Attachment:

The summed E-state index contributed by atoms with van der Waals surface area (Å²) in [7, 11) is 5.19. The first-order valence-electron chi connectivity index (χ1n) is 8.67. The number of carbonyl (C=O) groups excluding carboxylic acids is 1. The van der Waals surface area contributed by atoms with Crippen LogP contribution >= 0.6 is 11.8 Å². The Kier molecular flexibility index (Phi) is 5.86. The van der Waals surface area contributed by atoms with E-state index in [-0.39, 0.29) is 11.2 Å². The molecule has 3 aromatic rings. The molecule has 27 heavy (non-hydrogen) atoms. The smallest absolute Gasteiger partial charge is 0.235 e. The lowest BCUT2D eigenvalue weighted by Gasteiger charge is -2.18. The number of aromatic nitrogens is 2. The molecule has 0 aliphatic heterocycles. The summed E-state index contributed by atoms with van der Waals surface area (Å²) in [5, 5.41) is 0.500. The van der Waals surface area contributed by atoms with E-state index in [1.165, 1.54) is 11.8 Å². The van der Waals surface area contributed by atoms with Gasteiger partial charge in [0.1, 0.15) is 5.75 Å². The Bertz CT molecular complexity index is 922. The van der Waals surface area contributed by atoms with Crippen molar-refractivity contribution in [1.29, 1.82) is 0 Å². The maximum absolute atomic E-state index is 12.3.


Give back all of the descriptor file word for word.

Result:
The summed E-state index contributed by atoms with van der Waals surface area (Å²) in [7, 11) is 5.19. The first-order valence-electron chi connectivity index (χ1n) is 8.67. The number of carbonyl (C=O) groups excluding carboxylic acids is 1. The van der Waals surface area contributed by atoms with Crippen LogP contribution >= 0.6 is 11.8 Å². The Kier molecular flexibility index (Phi) is 5.86. The van der Waals surface area contributed by atoms with E-state index in [-0.39, 0.29) is 11.2 Å². The molecule has 3 aromatic rings. The molecule has 27 heavy (non-hydrogen) atoms. The smallest absolute Gasteiger partial charge is 0.235 e. The lowest BCUT2D eigenvalue weighted by Gasteiger charge is -2.18. The number of aromatic nitrogens is 2. The molecule has 0 aliphatic heterocycles. The summed E-state index contributed by atoms with van der Waals surface area (Å²) in [5, 5.41) is 0.500. The van der Waals surface area contributed by atoms with E-state index in [1.165, 1.54) is 11.8 Å². The van der Waals surface area contributed by atoms with Gasteiger partial charge in [0.1, 0.15) is 5.75 Å². The Bertz CT molecular complexity index is 922. The van der Waals surface area contributed by atoms with Crippen molar-refractivity contribution in [1.29, 1.82) is 0 Å². The maximum absolute atomic E-state index is 12.3.